The Tryggevælde Runestone, dates to about 900 AD. Before coming to Copenhagen in 1810, the runestone was moved in 1555 from a barrow to the Tryggevælde estate on Zealand, Denmark. It is unknown what the cause of the holes in the stone was.
Similar to a few others also found in Sweden, the inscription ends with a curse against anyone who was to move or destroy the runestone.
A Ragnhildr, Ulfr’s sister, placed this stone and made this mound, and this ship(-setting), in memory of her husband Gunnulfr, a clamorous man, Nerfir’s son. Few will now be born better than him.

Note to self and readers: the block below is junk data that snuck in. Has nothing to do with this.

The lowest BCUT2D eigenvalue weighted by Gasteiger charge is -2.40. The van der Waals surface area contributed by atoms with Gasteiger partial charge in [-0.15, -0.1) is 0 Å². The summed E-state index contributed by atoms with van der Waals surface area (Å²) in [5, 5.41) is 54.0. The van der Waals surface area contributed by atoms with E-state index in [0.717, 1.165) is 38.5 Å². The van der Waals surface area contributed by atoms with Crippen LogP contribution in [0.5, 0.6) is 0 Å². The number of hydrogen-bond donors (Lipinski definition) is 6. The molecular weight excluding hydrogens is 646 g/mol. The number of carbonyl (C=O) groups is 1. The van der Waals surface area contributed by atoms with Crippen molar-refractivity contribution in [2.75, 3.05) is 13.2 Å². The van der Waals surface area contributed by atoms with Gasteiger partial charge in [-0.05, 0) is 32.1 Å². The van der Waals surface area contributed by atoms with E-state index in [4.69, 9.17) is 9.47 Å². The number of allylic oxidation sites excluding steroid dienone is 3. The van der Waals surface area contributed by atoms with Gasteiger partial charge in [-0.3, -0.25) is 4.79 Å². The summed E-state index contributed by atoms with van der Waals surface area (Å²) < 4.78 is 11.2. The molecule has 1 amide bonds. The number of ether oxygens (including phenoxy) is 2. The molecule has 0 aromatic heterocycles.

A warlock(?) be he who damages(?) this stone
or drags it (away) from here.
There has been considerable disagreement regarding one of the words of the curse, which is usually translated to either “warlock,” “wretch,” or “outcast.” Warlock is generally the most widely accepted.
Courtesy & currently located at the National Museum of Denmark, in Copenhagen. Photos taken by Skadinaujo.